Procedural rules are designed merely to assist in the fair, efficient, and impartial adjudication of issues. See, e.g., Hanna v. Plummer, 380 U.S. 460, 467-74, 85 S. Ct. 1136, 1141-45, 14 L. Ed. 2d 8 (1965). Substantive provisions of law, such as the Sentencing Commission guidelines, are laden with value judgments, and have as their purpose the effectuation of certain outcomes. Indeed, Congress has mandated that the Federal Rules of Civil Procedure "shall not abridge, enlarge, or modify any substantive right...." 28 U.S.C. § 2072. With respect to the narrow scope of these Rules, see also, Sibbach v. Wilson & Co., 312 U.S. 1, 61 S. Ct. 422, 85 L. Ed. 479 (1941). By contrast, a unanimous Supreme Court reiterated just last year what is obvious in any event: that sentencing guidelines are substantive in nature. Miller v. Florida, ___ U.S. ___, 107 S. Ct. 2446, 2453, 96 L. Ed. 2d 351 (1987).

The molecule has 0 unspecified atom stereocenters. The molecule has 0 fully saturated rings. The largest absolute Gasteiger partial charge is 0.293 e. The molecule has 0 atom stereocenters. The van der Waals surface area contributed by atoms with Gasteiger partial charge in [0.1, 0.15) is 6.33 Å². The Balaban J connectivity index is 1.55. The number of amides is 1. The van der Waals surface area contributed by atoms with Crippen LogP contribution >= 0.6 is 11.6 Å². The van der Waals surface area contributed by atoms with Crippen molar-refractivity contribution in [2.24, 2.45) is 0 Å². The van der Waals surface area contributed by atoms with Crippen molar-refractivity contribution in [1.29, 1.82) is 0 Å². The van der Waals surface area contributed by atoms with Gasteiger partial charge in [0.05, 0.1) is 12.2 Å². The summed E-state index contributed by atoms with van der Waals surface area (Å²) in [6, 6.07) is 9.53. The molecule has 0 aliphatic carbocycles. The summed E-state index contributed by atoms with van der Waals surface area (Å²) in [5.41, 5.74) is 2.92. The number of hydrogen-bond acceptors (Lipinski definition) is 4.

In Bowsher, the inter-branch trespass was deemed objectionable primarily because Congress had the authority to remove the Comptroller General although it did not control that official in other respects; in Chadha a single House of Congress could invalidate an Executive Branch decision with respect to the deportation of an alien; and in In re Sealed Case a court was allowed to appoint, but not to interfere with, a special prosecutor. The Sentencing Commission, by contrast, is assuming what in practice is the authority of the Congress with respect to the entire broad subject of criminal sentencing policy.